Erin Hiltner is currently fostering nine puppies and their mother through the Van Wert County Humane Society. (Photo via Jess Ritchey)
Erin Hiltner is currently fostering nine puppies and their mother through the Van Wert County Humane Society. (Photo via Jess Ritchey)

VAN WERT – Cloverdale’s Erin Hiltner has always had a passion for animals. Her desire to help them led her to become a foster with the Van Wert County Humane Society; currently, she is fostering nine puppies and their mother.

Hiltner has three dogs of her own and had fostered before opening her home to 10 extra dogs. She said she had a lot of free time, a love for animals, and wanted to help.

“I didn’t really know about fostering,” said Hiltner. “I had done some research and I wanted to be able to take care of more than just my babies.”

The first time she fostered for the Humane Society, she fostered two Shih Tzus.

“It was really good; they were super good dogs,” said Hiltner of her first experience fostering. “It was a bit of a slow transition to get along with my dogs. It was new and exciting for everybody, I think, but when they came in they were really shaggy. They need a hair cut really bad; they needed a bath really bad.”

Hiltner ended up adopting one of the Shih Tzus she was fostering.

“My husband fell in love with her,” said Hiltner. “We had to have her.”

Hiltner was more than ready to foster again when the chance arose. The puppies and their mother came from Celina and were in need of a temporary home before they could be spayed/neutered and adopted out.

“I was so ready for babies,” said Hiltner who now plans to adopt one of the puppies. “I wanted to have more to take care of and more to love. I’ve been an animal person my entire life. The more the merrier and once you have three, what’s another nine?”

Hiltner encourages others to consider becoming a foster because of the benefits it brings the dogs.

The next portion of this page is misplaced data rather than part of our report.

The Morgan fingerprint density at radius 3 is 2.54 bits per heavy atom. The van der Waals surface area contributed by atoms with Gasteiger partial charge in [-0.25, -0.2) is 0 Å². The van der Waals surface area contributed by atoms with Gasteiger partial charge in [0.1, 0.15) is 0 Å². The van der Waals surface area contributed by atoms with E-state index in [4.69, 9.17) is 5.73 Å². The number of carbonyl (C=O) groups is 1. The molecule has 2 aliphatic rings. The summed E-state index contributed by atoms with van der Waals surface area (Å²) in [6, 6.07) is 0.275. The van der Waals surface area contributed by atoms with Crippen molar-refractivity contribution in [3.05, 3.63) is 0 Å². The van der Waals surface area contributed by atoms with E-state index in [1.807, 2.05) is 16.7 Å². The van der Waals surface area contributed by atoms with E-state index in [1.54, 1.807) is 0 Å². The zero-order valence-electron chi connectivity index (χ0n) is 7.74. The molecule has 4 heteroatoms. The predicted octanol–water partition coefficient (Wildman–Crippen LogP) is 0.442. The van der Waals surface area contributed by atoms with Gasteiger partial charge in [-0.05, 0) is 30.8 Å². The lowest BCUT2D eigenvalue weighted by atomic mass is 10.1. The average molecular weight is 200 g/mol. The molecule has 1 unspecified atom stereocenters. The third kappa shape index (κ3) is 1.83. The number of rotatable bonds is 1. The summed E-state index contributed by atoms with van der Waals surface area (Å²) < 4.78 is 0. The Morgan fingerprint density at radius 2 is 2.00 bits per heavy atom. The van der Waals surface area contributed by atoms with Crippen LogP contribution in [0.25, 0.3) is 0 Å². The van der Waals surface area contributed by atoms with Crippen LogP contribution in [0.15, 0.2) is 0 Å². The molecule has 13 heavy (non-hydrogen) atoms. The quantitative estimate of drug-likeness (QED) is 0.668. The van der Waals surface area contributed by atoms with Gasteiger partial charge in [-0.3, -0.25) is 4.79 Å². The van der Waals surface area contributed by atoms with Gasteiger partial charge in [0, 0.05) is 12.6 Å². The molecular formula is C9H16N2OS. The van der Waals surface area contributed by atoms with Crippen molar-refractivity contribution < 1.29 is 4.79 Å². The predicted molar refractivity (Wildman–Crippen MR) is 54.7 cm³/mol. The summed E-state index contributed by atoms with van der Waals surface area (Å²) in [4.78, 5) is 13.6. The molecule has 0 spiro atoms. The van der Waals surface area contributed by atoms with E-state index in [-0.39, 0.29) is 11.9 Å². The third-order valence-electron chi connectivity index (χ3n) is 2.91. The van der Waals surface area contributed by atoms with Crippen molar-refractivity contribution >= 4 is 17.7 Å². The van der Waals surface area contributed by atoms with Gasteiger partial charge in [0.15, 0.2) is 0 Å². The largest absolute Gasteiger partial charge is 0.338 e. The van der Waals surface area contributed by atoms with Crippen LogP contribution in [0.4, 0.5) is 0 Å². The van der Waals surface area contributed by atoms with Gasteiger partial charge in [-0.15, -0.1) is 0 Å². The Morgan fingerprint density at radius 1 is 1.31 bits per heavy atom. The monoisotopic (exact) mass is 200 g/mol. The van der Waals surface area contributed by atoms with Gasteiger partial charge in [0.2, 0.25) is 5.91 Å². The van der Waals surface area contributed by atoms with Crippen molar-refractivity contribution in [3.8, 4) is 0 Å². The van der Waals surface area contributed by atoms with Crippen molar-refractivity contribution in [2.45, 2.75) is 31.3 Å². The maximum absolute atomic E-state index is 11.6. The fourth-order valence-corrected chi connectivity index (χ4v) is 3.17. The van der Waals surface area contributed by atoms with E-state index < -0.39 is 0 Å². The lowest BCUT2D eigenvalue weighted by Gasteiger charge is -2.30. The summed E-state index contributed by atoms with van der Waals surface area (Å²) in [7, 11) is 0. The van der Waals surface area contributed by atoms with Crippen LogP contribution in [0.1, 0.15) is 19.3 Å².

“It’s a huge benefit for them being able to socialize a lot more out of the shelter and being able to have one-on-one time with people, my other dogs and my cat,” said Hiltner who said she’s been able to learn how shelter dogs react to new and different experiences outside of the shelter.

Hiltner had adopted from the Van Wert County Humane Society prior to becoming a foster. She said seeing her dog, now named Rudy, outside of his shelter cage was important.

“Rudy was very aggressive in the shelter,” said Hiltner. “He would bark, growl, and show you his teeth in the cages but there was something that made us keep going back to him. We took him outside and he was a completely different dog. When you adopt, taking them outside and seeing what they are like outside of the cage can be totally different; he’s a big baby now.”

Hiltner said she plans on jumping right back into fostering again after the puppies are adopted.

“It is so much fun,” she said admitting that at times it can be difficult. “But, it’s so worth it.”

“There are definitely ones where it’s like, ‘I’m ready for you to go back’ just because they may not fit [you],” Hiltner continued. She said it will be difficult for her to see eight of the puppies be adopted and to see their mom go back, but she said she knows they will go to good homes. “I like just knowing that someone else is going to be happy too.”

Those who wish to foster a dog or cat are encouraged to contact the Van Wert County Humane Society to fill out an application.